Former USC running back Reggie Bush is on his way back to USC, and it’s about time.
Today marks 10 years since USC was hammered with some of the most severe NCAA sanctions in history, stemming mainly from the finding that Bush and his family received improper benefits from two would-be sports marketers. It’s also the final day of the 10-year disassociation period between the Trojans and Bush, and USC is reportedly set to welcome him back to campus and the program.
For 10 years, USC has been forced to treat Bush as if he never existed. There is no mention of him inside the John McKay Center. He isn’t included in the mural on the practice field wall. And the newly-built Scholarship Tower in the Coliseum doesn’t have a single reference to the player who sits among the top 10 Trojans in career rushing yards and rushing touchdowns and is arguably as responsible as anybody for many of the recruits who have signed with USC over the past 15 years. And all of this as player after player at other Pac-12 programs and around the country have worn No. 5 as a direct tribute to Bush.
While the conversation about whether Bush should be brought back into the USC campus should be nuanced–and there are valid reasons people have for not wanting him back–ultimately, landing on the side of welcoming him back into the USC football program and Trojan community is the right decision.
It’s disingenuous to say that Bush “did nothing wrong,” as some former players and fans have said. Clearly, he did do something wrong. The issue, however, is that based on what we know now, his biggest crime was probably bad timing.
Had Bush’s transgressions happened now–in the midst of college basketball’s Adidas scandal–or even following NCAA-related issues at Auburn, Connecticut, Miami, Ohio State, Oregon and Penn State in the almost-immediate aftermath of USC’s penalties being announced, it’s unthinkable that USC’s penalties would have been so far out of line with what other programs received subsequently.
But most of all, Bush and USC had the misfortune of being saddled by former Miami Athletic Director Paul Dee serving as the head of the NCAA Committee on Infractions for the USC hearings. Dee, of course, couldn’t be bothered to stop an operation at his own school that eventually led to accusations that at least 72 Hurricanes players and coaches received improper benefits. Dee did, however, find time to push for severe penalties against USC, and deliver the line that cemented him as a massive hypocrite: “High-profile athletes demand high-profile compliance.” For all of that, Miami wound up losing nine scholarships total over three seasons and 12 players were forced to sit out a combined 19 games.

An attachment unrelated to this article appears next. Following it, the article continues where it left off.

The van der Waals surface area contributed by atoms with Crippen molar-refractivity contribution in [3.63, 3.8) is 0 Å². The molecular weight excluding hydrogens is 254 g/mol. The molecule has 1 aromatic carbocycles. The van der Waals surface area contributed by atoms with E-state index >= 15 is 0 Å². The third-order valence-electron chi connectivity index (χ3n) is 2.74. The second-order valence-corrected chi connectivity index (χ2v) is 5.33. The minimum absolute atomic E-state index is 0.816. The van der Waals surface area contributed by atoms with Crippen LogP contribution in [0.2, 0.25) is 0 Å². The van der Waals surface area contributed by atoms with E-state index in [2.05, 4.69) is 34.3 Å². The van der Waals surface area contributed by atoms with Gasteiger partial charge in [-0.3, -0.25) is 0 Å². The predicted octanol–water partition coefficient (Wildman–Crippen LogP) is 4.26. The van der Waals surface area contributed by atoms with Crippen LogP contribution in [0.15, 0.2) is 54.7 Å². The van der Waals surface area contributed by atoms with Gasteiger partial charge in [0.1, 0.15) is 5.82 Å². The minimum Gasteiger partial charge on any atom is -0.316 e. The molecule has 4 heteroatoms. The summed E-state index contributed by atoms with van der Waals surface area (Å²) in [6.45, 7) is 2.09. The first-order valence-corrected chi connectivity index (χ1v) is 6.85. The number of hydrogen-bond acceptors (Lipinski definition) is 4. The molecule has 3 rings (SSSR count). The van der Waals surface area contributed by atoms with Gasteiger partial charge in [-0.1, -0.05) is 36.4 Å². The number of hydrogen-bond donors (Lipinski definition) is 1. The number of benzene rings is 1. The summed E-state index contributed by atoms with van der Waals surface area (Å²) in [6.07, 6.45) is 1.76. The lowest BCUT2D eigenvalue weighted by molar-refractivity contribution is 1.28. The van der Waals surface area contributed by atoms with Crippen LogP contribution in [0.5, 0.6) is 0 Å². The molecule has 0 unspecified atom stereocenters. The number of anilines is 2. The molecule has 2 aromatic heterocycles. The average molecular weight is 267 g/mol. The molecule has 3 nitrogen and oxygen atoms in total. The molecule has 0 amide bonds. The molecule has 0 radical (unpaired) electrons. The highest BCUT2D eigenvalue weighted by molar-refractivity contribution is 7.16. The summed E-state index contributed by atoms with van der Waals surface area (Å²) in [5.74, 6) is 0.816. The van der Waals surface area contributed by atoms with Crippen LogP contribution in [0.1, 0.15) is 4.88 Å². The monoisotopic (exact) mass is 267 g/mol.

Could Reggie Bush stand up and say the words, “I’m sorry” to the USC community? Yes. Would it help a lot of hesitant Trojan fans fully jump on board with him coming back into the picture? Probably. Does he need to say it? No.
If someone is driving 85 miles an hour on a highway I need to use and the punishment is a speeding ticket and also complete implosion of the highway, I’d have a hard time demanding an apology from the guy who was speeding –especially when we find out that the guy who flipped the switch on the dynamite is driving 95 on some highway across town with 72 passengers stuffed into his two-seater.
In fact, one of the first times we heard that Bush hadn’t or wouldn’t apologize for his role came from then-USC Athletic Director Pat Haden. At this point, I think most USC fans might rather hear an apology from Haden than Bush, who didn’t make any of the decisions that have led USC to four or more losses in six of the past eight seasons.